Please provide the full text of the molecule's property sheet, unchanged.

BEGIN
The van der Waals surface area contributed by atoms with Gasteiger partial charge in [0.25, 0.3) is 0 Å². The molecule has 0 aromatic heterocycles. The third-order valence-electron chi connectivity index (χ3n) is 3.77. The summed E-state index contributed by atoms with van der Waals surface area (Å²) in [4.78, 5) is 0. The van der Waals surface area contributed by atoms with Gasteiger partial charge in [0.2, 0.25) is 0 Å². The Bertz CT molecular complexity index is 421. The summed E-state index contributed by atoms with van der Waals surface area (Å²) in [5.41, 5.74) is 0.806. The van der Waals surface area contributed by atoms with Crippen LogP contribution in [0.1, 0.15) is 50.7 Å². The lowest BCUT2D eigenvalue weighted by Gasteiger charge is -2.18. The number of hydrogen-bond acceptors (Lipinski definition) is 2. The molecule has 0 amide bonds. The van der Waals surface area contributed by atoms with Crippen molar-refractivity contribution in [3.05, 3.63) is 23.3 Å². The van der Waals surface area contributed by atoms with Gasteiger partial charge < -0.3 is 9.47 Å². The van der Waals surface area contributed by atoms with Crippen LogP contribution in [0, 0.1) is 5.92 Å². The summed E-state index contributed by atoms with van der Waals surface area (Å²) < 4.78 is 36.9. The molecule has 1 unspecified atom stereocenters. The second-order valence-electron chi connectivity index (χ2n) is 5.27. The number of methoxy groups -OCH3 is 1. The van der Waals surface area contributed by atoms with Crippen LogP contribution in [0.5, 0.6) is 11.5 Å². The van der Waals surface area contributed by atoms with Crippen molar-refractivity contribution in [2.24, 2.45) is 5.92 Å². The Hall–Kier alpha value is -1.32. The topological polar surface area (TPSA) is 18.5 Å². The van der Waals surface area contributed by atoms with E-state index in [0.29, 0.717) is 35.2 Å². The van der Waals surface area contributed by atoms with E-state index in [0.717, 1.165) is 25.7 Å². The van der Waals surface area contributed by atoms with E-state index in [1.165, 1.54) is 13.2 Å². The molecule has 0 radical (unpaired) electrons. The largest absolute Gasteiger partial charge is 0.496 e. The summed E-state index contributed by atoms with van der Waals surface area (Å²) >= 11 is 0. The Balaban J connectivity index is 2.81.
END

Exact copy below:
The van der Waals surface area contributed by atoms with Gasteiger partial charge in [0.25, 0.3) is 0 Å². The molecule has 0 aromatic heterocycles. The third-order valence-electron chi connectivity index (χ3n) is 3.77. The summed E-state index contributed by atoms with van der Waals surface area (Å²) in [4.78, 5) is 0. The van der Waals surface area contributed by atoms with Gasteiger partial charge in [0.2, 0.25) is 0 Å². The Bertz CT molecular complexity index is 421. The summed E-state index contributed by atoms with van der Waals surface area (Å²) in [5.41, 5.74) is 0.806. The van der Waals surface area contributed by atoms with Crippen LogP contribution in [0.1, 0.15) is 50.7 Å². The lowest BCUT2D eigenvalue weighted by Gasteiger charge is -2.18. The number of hydrogen-bond acceptors (Lipinski definition) is 2. The molecule has 0 amide bonds. The van der Waals surface area contributed by atoms with Crippen molar-refractivity contribution in [3.05, 3.63) is 23.3 Å². The van der Waals surface area contributed by atoms with Gasteiger partial charge < -0.3 is 9.47 Å². The van der Waals surface area contributed by atoms with Crippen LogP contribution in [0, 0.1) is 5.92 Å². The summed E-state index contributed by atoms with van der Waals surface area (Å²) < 4.78 is 36.9. The molecule has 1 unspecified atom stereocenters. The second-order valence-electron chi connectivity index (χ2n) is 5.27. The number of methoxy groups -OCH3 is 1. The van der Waals surface area contributed by atoms with Crippen LogP contribution in [0.5, 0.6) is 11.5 Å². The van der Waals surface area contributed by atoms with Crippen molar-refractivity contribution in [2.24, 2.45) is 5.92 Å². The Hall–Kier alpha value is -1.32. The topological polar surface area (TPSA) is 18.5 Å². The van der Waals surface area contributed by atoms with E-state index in [0.29, 0.717) is 35.2 Å². The van der Waals surface area contributed by atoms with E-state index in [0.717, 1.165) is 25.7 Å². The van der Waals surface area contributed by atoms with E-state index in [1.165, 1.54) is 13.2 Å². The molecule has 0 radical (unpaired) electrons. The largest absolute Gasteiger partial charge is 0.496 e. The summed E-state index contributed by atoms with van der Waals surface area (Å²) >= 11 is 0. The Balaban J connectivity index is 2.81.